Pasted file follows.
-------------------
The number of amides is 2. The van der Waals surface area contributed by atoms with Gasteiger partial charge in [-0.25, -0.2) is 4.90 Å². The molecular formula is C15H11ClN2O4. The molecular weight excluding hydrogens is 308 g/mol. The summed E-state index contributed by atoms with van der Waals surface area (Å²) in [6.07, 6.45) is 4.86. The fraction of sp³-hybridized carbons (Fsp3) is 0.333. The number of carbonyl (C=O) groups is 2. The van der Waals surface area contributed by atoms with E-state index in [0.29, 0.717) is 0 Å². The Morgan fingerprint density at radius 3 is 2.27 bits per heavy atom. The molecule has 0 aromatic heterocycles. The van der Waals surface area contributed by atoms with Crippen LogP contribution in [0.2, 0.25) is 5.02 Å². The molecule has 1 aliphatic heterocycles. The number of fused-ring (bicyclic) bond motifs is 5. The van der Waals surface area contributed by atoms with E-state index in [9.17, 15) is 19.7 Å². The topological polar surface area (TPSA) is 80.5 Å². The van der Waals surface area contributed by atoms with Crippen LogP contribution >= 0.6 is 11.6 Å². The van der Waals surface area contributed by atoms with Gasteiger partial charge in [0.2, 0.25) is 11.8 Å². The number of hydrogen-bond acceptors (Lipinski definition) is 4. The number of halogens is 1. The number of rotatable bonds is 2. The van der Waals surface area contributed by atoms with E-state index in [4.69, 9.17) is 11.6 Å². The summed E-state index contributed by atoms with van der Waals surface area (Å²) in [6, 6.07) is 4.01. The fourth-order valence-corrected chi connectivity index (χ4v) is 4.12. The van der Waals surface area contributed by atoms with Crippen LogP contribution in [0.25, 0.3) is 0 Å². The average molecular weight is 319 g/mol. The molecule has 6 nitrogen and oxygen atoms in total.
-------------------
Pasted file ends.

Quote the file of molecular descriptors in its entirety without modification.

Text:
The number of amides is 2. The van der Waals surface area contributed by atoms with Gasteiger partial charge in [-0.25, -0.2) is 4.90 Å². The molecular formula is C15H11ClN2O4. The molecular weight excluding hydrogens is 308 g/mol. The summed E-state index contributed by atoms with van der Waals surface area (Å²) in [6.07, 6.45) is 4.86. The fraction of sp³-hybridized carbons (Fsp3) is 0.333. The number of carbonyl (C=O) groups is 2. The van der Waals surface area contributed by atoms with E-state index in [0.29, 0.717) is 0 Å². The Morgan fingerprint density at radius 3 is 2.27 bits per heavy atom. The molecule has 0 aromatic heterocycles. The van der Waals surface area contributed by atoms with Crippen LogP contribution in [0.2, 0.25) is 5.02 Å². The molecule has 1 aliphatic heterocycles. The number of fused-ring (bicyclic) bond motifs is 5. The van der Waals surface area contributed by atoms with E-state index in [9.17, 15) is 19.7 Å². The topological polar surface area (TPSA) is 80.5 Å². The van der Waals surface area contributed by atoms with Crippen LogP contribution >= 0.6 is 11.6 Å². The van der Waals surface area contributed by atoms with Gasteiger partial charge in [0.2, 0.25) is 11.8 Å². The number of hydrogen-bond acceptors (Lipinski definition) is 4. The number of halogens is 1. The number of rotatable bonds is 2. The van der Waals surface area contributed by atoms with E-state index in [4.69, 9.17) is 11.6 Å². The summed E-state index contributed by atoms with van der Waals surface area (Å²) in [6, 6.07) is 4.01. The fourth-order valence-corrected chi connectivity index (χ4v) is 4.12. The van der Waals surface area contributed by atoms with Crippen LogP contribution in [0.25, 0.3) is 0 Å². The average molecular weight is 319 g/mol. The molecule has 6 nitrogen and oxygen atoms in total.